Movie Review - The Stanford Prison Experiment
Director Kyle Patrick Alvarez's 2015 film, The Stanford Prison Experiment, is one of the most profoundly disturbing films I have ever seen in my life. Based on a 1971 psychological experiment of the same name that explored the tumultuous relationship between prisoners and prison guards, writer Tim Talbott pens an unflinching look at the dangers that come with the abuse of power. And even though the experiment is a simulation, the result is a harsh and depraved look at the reality of human nature. This is immersive film making at its' absolute finest: it places the viewer right in the middle of a situation quickly spiraling out of control, but without any way to intervene, leaving us feeling helpless and trapped. This movie is not for the faint of heart. It will shake the very foundation of your person. Still available on VOD for a limited time, The Stanford Prison Experiment is an absolute must-see.
In 1971, a psychology professor at Stanford University named Phillip Zombardo conducted an experiment on a group of student volunteers. Over twenty students were selected to participate, and were divided into two separate groups, one group would play the roles of the prisoners and the other the prison guards. The experiment was meant to last 14 days and the participants were each paid $15 dollars a day. It was meant to test the hypothesis that the personality traits of prisoners and guards are the chief cause of abusive behavior between them. For the purpose of the exercise the basement of the psychology department was transformed into a makeshift prison, and there were cameras set up everywhere for Doctor Zombardo and his assistants to observe every minute. But in a testament to the depravity of the human condition, the abuse started almost immediately, and quickly intensified without anyone interceding.
The success of the film is built on the strong ensemble performance, and every single actor involved plays an integral role in the emotional trauma that we suffer as audience members. And though every actor is worthy of being mentioned, but with nearly thirty people on the cast list I will focus on a few actors whose characters stood out from the rest. As prisoners, Chris Sheffield, Tye Sheridan, and Ezra Miller force us into their perspective, causing us to suffer the same mental and physical degradation as the prisoners. It is both haunting and traumatic. Billy Crudup is wonderful as Doctor Zombardo, who not only loses sight of his original intention, but loses control of his experiment all together. But nothing can top the performance of Michael Angarano as the prison guard who takes his role a little too seriously. His presence is domineering and looms large over every frame of the movie, and the level of joy that his position of power brings him borders on the sociopathic. He is utterly terrifying.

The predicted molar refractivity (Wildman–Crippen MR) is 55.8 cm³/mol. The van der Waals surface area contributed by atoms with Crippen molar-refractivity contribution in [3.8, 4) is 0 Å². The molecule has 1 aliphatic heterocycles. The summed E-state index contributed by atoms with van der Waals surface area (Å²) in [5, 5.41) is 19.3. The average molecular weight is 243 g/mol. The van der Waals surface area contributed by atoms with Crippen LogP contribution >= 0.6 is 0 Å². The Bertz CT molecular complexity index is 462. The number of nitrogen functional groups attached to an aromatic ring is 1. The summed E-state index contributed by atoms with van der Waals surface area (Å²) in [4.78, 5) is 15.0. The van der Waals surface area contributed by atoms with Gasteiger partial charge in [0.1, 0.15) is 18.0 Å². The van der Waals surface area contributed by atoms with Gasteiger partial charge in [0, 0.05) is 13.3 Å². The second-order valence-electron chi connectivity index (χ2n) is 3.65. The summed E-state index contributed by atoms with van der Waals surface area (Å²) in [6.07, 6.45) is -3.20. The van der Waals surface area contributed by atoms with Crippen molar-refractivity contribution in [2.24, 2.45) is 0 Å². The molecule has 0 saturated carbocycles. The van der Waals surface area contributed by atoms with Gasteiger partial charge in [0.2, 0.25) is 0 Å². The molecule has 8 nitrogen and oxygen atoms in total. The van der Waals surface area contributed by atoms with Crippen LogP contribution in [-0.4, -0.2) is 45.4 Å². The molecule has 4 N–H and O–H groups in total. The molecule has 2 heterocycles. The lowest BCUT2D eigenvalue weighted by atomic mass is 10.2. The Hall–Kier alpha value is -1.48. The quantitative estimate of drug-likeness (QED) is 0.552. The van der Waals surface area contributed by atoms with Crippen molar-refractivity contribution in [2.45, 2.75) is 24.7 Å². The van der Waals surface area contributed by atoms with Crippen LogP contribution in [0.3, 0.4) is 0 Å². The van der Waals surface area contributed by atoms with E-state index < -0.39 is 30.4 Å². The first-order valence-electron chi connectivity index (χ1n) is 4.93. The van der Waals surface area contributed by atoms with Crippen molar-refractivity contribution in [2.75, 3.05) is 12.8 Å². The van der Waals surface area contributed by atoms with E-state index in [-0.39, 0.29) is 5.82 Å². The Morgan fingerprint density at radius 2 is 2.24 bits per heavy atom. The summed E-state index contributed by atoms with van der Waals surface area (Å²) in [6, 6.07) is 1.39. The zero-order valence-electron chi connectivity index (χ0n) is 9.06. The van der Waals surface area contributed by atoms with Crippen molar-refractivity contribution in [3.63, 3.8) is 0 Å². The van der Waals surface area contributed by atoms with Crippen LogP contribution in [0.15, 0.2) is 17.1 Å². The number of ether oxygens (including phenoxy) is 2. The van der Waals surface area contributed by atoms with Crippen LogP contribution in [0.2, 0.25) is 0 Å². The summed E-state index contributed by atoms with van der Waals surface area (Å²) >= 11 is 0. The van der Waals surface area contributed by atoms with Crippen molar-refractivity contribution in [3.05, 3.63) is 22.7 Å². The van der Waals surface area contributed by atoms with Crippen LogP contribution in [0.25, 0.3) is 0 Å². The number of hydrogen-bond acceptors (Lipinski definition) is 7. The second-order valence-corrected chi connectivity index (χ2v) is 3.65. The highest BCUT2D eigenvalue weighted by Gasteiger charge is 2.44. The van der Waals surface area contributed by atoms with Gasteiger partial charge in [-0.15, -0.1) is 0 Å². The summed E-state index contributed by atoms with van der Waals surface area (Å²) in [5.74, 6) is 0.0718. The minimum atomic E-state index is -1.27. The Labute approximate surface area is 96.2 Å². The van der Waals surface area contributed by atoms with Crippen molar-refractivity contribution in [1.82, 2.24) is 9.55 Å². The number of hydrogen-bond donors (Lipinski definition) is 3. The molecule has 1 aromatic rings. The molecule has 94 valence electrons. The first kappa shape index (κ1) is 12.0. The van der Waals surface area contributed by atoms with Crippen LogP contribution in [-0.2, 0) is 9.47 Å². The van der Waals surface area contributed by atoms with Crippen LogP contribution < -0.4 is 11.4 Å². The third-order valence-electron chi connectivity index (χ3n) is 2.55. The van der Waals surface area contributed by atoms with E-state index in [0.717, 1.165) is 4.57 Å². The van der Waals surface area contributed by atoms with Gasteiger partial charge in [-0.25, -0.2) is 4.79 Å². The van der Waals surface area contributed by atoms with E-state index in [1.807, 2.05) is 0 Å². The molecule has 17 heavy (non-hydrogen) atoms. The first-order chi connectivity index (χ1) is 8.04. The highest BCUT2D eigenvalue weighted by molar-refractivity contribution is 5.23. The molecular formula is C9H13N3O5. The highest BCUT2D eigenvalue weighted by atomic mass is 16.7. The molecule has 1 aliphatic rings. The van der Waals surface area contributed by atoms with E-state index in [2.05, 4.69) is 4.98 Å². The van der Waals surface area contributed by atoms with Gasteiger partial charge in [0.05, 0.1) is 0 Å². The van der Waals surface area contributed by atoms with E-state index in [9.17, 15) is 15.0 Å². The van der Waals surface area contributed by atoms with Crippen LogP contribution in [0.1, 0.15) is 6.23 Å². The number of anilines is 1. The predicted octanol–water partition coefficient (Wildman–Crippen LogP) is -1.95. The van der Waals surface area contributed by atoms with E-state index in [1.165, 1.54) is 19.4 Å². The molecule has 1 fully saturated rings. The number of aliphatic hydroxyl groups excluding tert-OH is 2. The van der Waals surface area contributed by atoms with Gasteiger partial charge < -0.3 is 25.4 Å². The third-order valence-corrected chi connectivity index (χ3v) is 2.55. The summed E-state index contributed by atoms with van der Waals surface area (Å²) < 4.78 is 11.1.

Every frame of this film is sheer perfection. Kyle Patrick Alvarez sets an unrelenting pace that is completely exhausting. The viewer leaves the film shell-shocked and desolate after being broken down like the rest of the prisoners. It is a visceral experience that is a testament to the impact that film making can have on an audience. The result is a movie that will stay with you long after the credits roll. I really can't say enough good things about The Stanford Prison Experiment. It is an important film, one that every human being should see. Still available on VOD for a limited time, I highly suggest you check it out. Cheers.
- Leo Francis